We have a number of important stories on China’s media this week. Two of these speak to the rapid and steady decline of traditional print newspapers in the country — first, the closure of a major commercial newspaper in Gansu province, following a string of similar closures on the east coast (as print revenues decline in the face of internet growth), and second, the ongoing leadership saga at The Beijing News, long regarded as one of the China’s top professional newspapers. Also this week, the release of the 2018 Blue Book on China’s Media, a media industry survey produced by Tsinghua University, helps to explain where the development is actually happening in China — think mobile internet, which now accounts for almost 70 percent of the total internet advertising market and has surpassed the entire advertising market for traditional media.
In legal news, a district court in Shanghai rejected a defamation case brought by a major medicinal wine brand against a WeChat public account, on the grounds that the article in question fell “within the scope of protected freedom of expression.” That case deserves further attention, as such decisions, on free speech grounds, are exceptionally rare in China. [ABOVE: Screenshot from a Pear Video report on operating family newsstands.]
This Week in China’s Media
June 16 — June 22
➢ 2018 Blue Book of China’s Media released
➢ Approval of 5G SA standard paves the way for vommercialization
➢ Beijing Business Today (北京商报) editor-in-chief Li Hai becomes deputy chief editor of The Beijing News (新京报)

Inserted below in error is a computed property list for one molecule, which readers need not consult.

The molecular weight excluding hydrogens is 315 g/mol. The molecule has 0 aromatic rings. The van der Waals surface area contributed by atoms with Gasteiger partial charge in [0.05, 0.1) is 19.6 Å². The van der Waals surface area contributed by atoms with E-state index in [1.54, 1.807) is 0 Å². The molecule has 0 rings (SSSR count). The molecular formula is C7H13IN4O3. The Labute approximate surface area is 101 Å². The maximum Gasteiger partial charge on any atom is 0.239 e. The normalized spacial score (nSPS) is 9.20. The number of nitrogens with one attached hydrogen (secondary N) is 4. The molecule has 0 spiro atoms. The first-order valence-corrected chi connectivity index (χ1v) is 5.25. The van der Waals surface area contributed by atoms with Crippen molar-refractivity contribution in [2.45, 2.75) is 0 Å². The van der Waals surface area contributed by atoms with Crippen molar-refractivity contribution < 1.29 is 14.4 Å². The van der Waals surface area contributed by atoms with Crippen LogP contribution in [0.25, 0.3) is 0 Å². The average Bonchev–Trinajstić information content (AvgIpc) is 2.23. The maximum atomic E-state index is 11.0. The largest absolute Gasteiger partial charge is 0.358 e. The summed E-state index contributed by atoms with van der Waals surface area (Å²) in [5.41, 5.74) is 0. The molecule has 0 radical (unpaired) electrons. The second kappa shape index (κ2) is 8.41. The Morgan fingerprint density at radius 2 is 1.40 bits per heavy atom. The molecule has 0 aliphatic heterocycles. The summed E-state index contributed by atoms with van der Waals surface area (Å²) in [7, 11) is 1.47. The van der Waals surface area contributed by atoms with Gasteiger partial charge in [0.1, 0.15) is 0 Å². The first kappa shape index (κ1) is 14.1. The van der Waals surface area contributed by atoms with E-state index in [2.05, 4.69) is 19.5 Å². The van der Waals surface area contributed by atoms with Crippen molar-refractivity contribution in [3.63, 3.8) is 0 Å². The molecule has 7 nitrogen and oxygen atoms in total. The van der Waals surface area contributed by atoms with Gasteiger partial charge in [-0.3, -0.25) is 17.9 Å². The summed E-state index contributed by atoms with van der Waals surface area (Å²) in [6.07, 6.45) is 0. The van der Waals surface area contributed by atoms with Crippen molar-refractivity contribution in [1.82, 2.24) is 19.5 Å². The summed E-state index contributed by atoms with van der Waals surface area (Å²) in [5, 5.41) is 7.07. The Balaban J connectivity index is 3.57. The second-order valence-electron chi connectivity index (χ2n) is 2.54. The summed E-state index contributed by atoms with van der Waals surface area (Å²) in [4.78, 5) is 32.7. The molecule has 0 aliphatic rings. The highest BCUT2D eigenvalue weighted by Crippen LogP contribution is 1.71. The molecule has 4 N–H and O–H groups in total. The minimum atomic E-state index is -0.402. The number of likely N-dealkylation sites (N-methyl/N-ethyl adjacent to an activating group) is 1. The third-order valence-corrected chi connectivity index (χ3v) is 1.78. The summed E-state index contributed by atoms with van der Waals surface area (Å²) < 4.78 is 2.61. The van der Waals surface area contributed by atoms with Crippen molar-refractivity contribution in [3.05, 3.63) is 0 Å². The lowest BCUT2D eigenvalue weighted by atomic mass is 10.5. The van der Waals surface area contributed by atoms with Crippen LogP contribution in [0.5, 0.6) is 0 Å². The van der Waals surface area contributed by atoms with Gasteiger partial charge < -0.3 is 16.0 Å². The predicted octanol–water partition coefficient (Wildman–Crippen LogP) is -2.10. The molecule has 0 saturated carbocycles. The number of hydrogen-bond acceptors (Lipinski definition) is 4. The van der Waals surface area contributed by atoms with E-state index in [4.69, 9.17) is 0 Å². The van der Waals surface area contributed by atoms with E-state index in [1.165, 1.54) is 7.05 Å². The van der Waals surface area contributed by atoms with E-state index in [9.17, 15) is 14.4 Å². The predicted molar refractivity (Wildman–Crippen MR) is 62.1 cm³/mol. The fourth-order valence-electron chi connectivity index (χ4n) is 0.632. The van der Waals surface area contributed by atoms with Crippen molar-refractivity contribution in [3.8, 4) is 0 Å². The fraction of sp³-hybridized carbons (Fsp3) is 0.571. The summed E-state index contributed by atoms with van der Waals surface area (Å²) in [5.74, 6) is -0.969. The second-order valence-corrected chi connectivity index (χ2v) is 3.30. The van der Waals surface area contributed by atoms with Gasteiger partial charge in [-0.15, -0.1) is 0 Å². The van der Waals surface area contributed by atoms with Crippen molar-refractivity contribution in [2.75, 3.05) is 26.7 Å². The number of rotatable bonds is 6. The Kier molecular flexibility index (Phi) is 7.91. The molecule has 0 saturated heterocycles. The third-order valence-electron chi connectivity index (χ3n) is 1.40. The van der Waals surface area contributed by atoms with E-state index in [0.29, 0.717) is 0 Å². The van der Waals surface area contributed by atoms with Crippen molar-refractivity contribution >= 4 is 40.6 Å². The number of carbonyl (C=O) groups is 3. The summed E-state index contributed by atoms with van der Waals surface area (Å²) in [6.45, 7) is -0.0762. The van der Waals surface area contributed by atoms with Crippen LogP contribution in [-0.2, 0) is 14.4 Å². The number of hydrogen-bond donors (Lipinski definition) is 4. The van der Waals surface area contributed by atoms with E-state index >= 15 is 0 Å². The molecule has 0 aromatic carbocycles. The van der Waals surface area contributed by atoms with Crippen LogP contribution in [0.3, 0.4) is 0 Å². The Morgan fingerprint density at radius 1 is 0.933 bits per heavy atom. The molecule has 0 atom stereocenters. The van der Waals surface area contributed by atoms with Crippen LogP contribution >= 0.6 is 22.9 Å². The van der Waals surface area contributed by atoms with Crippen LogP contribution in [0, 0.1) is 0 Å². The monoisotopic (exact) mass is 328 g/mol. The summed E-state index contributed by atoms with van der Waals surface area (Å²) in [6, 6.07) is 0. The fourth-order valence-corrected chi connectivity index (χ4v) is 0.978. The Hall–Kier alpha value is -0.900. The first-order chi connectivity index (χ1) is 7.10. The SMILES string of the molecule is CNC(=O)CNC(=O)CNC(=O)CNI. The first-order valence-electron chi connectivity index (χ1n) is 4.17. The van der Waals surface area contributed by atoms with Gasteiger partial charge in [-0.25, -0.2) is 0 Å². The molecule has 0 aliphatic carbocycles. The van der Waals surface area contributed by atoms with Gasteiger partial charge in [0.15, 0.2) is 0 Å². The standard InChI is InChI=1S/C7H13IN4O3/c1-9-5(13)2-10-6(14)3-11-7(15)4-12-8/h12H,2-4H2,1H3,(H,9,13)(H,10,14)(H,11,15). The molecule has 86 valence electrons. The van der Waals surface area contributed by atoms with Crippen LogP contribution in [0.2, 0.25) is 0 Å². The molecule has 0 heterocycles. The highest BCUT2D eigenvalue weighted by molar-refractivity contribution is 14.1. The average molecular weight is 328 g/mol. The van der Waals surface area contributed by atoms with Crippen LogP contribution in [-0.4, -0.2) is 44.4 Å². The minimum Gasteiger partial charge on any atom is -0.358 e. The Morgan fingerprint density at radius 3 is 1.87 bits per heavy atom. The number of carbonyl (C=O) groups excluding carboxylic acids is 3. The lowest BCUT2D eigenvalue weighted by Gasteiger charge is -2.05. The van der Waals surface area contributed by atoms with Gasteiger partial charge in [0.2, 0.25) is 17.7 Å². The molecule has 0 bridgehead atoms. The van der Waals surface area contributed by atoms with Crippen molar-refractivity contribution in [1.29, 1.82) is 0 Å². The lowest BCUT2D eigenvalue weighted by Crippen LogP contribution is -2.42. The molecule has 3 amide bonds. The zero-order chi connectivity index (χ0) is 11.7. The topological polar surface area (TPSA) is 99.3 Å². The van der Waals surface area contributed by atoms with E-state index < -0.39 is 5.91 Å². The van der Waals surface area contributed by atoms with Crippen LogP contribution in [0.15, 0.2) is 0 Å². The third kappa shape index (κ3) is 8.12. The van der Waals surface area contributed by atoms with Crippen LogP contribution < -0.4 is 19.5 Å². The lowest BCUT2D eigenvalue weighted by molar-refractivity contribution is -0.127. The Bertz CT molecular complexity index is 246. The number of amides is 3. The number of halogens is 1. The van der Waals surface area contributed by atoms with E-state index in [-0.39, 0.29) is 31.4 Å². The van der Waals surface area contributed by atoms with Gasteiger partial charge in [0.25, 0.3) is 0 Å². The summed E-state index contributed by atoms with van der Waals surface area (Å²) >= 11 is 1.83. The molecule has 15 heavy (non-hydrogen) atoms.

➢ Western Economic Daily (西部商报) closes its door on June 22, continuing trend of newspaper closures in China’s coastal and central regions
➢ Hong Mao, a medicinal wine brand, files suit against a WeChat public account for defamation, case rejected by court
 2018 Blue Book of China’s Media Released
On June 21, the School of Journalism and Communication at Tsinghua University released 2018 Blue Book of China’s Media (传媒蓝皮书-中国传媒产业发展报告), the ninth in the annual series, which looks at media development in China across various segments of the industry.
The Blue Book shows that according to statistics from the Financial Affairs Department of the State Administration of Press, Publication, Radio, Film and Television (SAPPRFT) — an office that was recently slated for reform — revenues for television advertising in China for 2017 fell for the first time, dropping 1.84 percent from the previous year. Advertising revenues for print continued to drop in the double digits, down 14.8 percent from 2016, but the numbers for newspaper advertising were even worse — down 30 percent for a total of 15 billion yuan. Looking at traditional media, only publishing and film recorded growth for the year, but both were marginal in comparison to the internet. Online advertising, online games and online video were the three major engines of growth in the media industry, according to the Blue Book. The market size of the mobile internet has already surpassed that to the traditional internet, and mobile internet advertising now accounts for 69.2 percent of the total internet advertising market, and has itself surpassed the entire advertising market for traditional media.